Tuesday April 13, 2010 | Annexation

April 12, 2010 at 9:21 am | Posted in Coming Up | 6 Comments

A look at the controversial issue of annexation. According to the state Supreme Court, forced annexation is defined as a policy that provides meaningful services to unincorporated areas. Critics point out that North Carolina is one of the very few states left to continue the practice of forced annexation but advocates say it’s a way to keep Charlotte’s economy healthy and to help provide services to outlying areas. We’ll delve into the issue of forced annexation.
Daren Bakst
– Director, Legal and Regulatory Studies, John Locke Foundation
DeWitt “Mac” McCarley – Attorney, City of Charlotte
Walter Fields – Planner, Urban Resource Group

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  1. One of the many issues with annexation is that the land/property owners are forced to pay increased taxes for amenities that they often must wait long periods of time to actually receive (often years). They are also forced to regulations that change the status of their properties, which affect the usefulness and sell-values. These are not always positive changes. An example: A property has an excellent well on it that has provided pure water to the inhabitants and land (watering gardens). The annexation mandates that they acquire (at their own expense) city connection for all of their water needs with an additional lifelong ‘consumption expense’. Many of these land parcels are farmland with farm animals. Annexation would not only cause the owner/inhabitant excessive expense with water usage, but will also change the status of what could be brought onto the land and what could be ‘replaced’ as structures erode and livestock dies off, etc. Land owners must weigh what they feel the ‘long term’ benefits of regulations and amenities will be against current use.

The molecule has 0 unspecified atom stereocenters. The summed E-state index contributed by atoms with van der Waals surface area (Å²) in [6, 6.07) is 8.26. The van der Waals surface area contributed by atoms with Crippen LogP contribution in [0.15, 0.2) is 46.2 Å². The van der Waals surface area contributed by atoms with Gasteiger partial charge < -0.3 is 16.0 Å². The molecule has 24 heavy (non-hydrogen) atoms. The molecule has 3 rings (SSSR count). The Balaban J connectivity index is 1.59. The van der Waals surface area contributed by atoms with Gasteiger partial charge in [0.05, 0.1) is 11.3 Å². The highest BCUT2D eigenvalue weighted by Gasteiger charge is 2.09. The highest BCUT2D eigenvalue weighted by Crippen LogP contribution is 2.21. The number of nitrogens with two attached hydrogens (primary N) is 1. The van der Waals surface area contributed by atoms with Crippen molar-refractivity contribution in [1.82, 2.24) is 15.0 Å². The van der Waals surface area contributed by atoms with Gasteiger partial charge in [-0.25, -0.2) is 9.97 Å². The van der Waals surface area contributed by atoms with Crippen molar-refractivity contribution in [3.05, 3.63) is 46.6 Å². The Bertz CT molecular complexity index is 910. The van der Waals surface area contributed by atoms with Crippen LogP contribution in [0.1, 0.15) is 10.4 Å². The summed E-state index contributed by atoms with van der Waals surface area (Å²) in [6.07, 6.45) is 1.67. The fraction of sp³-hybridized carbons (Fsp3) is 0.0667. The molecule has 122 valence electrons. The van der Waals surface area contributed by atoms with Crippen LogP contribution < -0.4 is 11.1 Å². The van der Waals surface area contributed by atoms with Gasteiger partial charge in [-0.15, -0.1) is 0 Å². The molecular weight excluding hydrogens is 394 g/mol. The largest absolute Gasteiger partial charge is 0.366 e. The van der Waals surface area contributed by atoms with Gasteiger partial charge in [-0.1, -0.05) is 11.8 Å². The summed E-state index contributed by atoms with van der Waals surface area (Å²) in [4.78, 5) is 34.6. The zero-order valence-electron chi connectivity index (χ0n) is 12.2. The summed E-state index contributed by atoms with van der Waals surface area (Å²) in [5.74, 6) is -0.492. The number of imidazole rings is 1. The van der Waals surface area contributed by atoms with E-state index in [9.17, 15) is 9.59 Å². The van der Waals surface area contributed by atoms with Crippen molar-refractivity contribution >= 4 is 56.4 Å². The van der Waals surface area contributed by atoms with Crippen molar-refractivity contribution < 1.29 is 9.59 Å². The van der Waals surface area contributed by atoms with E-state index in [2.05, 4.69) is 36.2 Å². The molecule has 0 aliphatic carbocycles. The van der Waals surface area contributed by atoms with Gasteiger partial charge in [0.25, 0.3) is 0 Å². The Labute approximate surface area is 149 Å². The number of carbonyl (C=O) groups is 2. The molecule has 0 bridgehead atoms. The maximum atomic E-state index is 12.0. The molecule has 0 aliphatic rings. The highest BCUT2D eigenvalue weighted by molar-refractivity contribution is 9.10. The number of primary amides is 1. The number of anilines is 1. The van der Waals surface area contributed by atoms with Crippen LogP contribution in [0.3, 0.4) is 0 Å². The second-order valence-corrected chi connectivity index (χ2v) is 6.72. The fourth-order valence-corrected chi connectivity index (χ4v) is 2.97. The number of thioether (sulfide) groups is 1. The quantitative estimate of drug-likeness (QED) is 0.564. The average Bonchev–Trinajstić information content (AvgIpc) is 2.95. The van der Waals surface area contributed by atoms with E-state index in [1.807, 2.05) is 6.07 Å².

2. No wonder so many people don’t trust government!